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Reviewed by:
  • The Salt-Wind, Ka Makani Pa‘akai
  • Craig Santos Perez (bio)
Brandy Nalani McDougall. The Salt-Wind, Ka Makani Pa‘akai. Honolulu: Kuleana ‘Oiwi P, 2008. ISBN: 978-0-9668220-5-2. 88 pp.

In her first poetry collection, The Salt-Wind, Ka Makani Pa‘akai, Brandy Nalani McDougall grounds themes of family, culture, land, and politics in Kanaka Maoli (Native Hawaiian) mythology. In addition, she wrestles with historical and contemporary colonialism in her homeland through the themes of language, education, and exoticism. Just as the salt wind of Oceania is “spun fine by time” (11), McDougall spins her diverse range of subjects through an impressive array of poetic forms: along with free-verse, collage, personae, and prose-narrative poems, there are a villanelle, a sestina, and a sonnet sequence. While many of the poems are tightly constructed single-page poems, McDougall also shows her skill at managing the waves of serial poems (each section of the serial poems remain as tightly constructed as the single-page poems). Finally, McDougall seamlessly weaves together Hawaiian language and English to create a complex, bilingual texture. To contextualize this emerging poet within the tradition of contemporary Kanaka Maoli poetry in English, we might say that she has inherited Haunani-Kay Trask’s decolonial poetics, Dana Naone Hall’s memorable imagery, Joe Balaz’s [End Page 84] intimate tones, Mahealani Perez-Wendt’s political lyricism, and Wayne Kaumualii Westlake’s subtle humor. What sets McDougall apart, in my opinion, is her complex narrativity and formal skill.

The Salt-Wind, Ka Makani Pa‘akai begins with a section titled “Po” (the creative source of the Hawaiian world): “the dark before the light” (6). The first poem of the same title begins:

Before the land was tamed by industry, the oceanside resorts and pineapple plantations, before the cane knife’s rust, the dark time of sickness, the coming of cannons, the bitter waters drunk, before the metallic salt of blood

McDougall alludes to the colonial history of Hawaii—from the establishment of tourism and sugar and pineapple plantations to the violent overthrow of the Hawaiian kingdom. McDougall grounds her collection in the time before history, when “[t]here was darkness without breath and Po, / pressing the entirety of a universe into a shell” (3). As a poet fluent in Hawaiian history, language, and mythology, McDougall suggests that the poem itself is a kind of shell, providing us with breath within the presence of Po. In various poems throughout, McDougall invokes the gods—Po, Kane, Lono, Kanaloa, Ku, Hina, Papahanaumoku, Wakea, Haumea, Pele, Hi‘iaka, Maui—to “stir the darkness” and “bring forth the light” (6). In addition, she invokes her kupuna, or ancestors, who “are all around us now, / caressing the grasses, the leaves / on each branch—they won’t let go, / just yet” (7). The undeniable hold of memory, mythology, and the past is engraved powerfully in a sonnet titled “The Petroglyphs at Olowalu”:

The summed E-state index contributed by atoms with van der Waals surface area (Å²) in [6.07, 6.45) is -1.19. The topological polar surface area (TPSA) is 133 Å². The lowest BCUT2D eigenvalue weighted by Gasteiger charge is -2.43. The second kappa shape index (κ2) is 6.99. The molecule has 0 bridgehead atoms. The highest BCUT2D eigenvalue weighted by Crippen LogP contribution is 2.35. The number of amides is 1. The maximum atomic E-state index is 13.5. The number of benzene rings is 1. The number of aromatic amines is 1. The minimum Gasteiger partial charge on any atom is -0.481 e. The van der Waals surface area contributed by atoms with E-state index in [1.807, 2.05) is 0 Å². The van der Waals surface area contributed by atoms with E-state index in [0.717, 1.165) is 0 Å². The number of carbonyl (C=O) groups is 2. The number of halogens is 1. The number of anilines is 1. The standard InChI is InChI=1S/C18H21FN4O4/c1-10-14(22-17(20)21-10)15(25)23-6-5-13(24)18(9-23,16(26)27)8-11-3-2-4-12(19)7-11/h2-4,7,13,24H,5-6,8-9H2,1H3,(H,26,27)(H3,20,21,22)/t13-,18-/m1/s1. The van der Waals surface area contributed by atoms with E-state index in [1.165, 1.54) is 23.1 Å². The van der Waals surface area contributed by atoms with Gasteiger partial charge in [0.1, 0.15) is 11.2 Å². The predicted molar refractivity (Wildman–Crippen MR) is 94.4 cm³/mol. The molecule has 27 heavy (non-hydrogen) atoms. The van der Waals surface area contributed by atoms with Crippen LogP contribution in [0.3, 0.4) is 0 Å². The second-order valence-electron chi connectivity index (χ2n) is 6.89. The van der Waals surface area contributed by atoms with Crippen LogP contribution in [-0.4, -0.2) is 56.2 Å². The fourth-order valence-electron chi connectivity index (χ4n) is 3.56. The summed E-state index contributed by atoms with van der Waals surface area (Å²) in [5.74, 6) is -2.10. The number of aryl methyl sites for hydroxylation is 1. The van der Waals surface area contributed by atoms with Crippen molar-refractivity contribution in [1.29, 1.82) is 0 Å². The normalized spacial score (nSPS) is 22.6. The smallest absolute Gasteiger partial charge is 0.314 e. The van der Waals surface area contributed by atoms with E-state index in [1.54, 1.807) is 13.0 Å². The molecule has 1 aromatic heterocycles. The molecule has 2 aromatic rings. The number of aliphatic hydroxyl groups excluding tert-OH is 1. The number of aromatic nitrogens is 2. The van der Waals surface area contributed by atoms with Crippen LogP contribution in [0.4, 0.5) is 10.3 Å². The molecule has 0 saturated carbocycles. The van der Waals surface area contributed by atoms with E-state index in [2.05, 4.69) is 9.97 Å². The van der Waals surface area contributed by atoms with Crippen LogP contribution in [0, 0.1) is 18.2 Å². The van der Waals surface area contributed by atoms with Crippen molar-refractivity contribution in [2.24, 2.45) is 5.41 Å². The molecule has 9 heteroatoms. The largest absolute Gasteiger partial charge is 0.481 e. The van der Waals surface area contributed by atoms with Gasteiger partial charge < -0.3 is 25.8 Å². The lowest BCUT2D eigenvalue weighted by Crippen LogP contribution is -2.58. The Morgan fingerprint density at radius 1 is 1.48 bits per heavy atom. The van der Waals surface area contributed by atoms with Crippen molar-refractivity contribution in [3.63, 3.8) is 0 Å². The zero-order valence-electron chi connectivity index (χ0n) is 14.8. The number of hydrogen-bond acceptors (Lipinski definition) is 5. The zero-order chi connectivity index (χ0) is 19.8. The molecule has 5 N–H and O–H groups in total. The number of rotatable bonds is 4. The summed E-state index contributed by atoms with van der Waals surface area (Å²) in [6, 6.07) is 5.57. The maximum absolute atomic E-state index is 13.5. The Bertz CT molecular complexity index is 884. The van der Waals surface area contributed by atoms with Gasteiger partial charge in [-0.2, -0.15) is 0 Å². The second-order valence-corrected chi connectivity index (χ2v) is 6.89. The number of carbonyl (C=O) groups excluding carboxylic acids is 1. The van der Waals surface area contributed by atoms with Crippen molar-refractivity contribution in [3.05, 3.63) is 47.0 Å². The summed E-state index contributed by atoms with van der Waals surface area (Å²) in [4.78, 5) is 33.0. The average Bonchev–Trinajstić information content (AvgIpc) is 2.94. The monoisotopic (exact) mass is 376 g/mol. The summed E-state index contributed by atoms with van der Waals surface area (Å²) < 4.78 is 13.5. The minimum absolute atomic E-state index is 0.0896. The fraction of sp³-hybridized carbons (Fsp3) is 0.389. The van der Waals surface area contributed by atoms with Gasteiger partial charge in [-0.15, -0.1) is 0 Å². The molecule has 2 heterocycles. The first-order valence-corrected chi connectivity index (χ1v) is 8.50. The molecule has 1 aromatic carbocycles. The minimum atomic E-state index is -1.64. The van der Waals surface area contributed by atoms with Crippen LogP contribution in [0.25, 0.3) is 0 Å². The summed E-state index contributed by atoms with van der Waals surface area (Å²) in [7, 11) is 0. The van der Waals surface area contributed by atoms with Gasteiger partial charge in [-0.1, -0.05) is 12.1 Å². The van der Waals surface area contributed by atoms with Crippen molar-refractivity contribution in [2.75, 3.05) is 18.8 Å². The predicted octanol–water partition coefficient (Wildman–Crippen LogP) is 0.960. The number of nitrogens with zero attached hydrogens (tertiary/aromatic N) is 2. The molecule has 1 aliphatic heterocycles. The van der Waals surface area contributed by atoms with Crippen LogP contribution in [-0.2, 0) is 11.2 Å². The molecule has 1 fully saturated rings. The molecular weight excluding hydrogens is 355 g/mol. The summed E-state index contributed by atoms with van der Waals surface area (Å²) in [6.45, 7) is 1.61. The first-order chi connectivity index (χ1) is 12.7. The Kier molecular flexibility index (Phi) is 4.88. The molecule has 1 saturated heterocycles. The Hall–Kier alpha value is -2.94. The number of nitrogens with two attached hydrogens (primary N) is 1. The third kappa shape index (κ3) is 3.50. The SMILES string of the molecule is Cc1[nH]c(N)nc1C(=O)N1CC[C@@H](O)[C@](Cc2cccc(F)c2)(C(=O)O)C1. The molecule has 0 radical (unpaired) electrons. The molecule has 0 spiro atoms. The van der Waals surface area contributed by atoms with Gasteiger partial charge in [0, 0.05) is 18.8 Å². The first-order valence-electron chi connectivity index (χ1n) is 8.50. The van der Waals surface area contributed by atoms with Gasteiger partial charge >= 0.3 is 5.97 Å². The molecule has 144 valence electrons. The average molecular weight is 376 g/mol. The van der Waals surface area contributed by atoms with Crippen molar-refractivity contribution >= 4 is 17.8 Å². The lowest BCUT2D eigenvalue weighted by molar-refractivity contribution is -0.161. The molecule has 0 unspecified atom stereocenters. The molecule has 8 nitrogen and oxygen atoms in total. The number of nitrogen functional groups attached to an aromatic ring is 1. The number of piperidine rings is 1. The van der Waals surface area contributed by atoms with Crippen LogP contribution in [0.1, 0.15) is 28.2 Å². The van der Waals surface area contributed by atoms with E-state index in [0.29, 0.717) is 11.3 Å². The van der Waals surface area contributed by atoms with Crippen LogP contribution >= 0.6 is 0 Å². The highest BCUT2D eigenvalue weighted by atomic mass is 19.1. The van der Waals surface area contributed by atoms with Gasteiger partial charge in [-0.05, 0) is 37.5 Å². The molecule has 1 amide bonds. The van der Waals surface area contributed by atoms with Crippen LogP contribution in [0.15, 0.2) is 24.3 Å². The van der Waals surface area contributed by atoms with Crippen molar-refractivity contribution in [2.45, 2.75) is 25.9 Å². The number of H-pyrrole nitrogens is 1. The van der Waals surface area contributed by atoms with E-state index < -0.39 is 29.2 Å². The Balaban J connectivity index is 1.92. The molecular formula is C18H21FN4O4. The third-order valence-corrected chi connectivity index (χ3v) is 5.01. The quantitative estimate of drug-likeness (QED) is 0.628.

The highway to Lahaina, newly paved and lined in paint, curves against the mountain,

its ridges, cutting black against the gray. Draped in dry grass, windward slopes descend

from a cloudless sky toward Olowalu, whose pali is sharp, abrupt. Here, the waves [End Page 85]

carve tunnels, caves. They’ve outlived the hands who pressed the lines of ghosts into the cliff-face:

stiff triangular figures, broad-shouldered men and women, the ancestors who climb

or fall against the pali wall, buffered by ocean wind, the salt spun fine by time.

Tracing the lines those before me began— their words I ask for, the old work of hands.


McDougall creates a compelling nexus of time: the ancient petroglyphs at Olowalu, Maui, carved onto lava rock; the profound aftermath of the massacre at Olowalu that occurred in the eighteenth century; the ever-changing grass, sky, waves, and cliff comprising the site; the contemporary “newly paved” highway that inscribes the landscape; and the poet herself, in the present moment, “tracing the lines.” This sonnet contains much of what is great about The Salt- Wind, Ka Makani Pa‘akai: the winding syntax, sharp imagery, subtle lyricism, and perceptive receptiveness. McDougall seems to suggest that the work “those before [her] began” continues...


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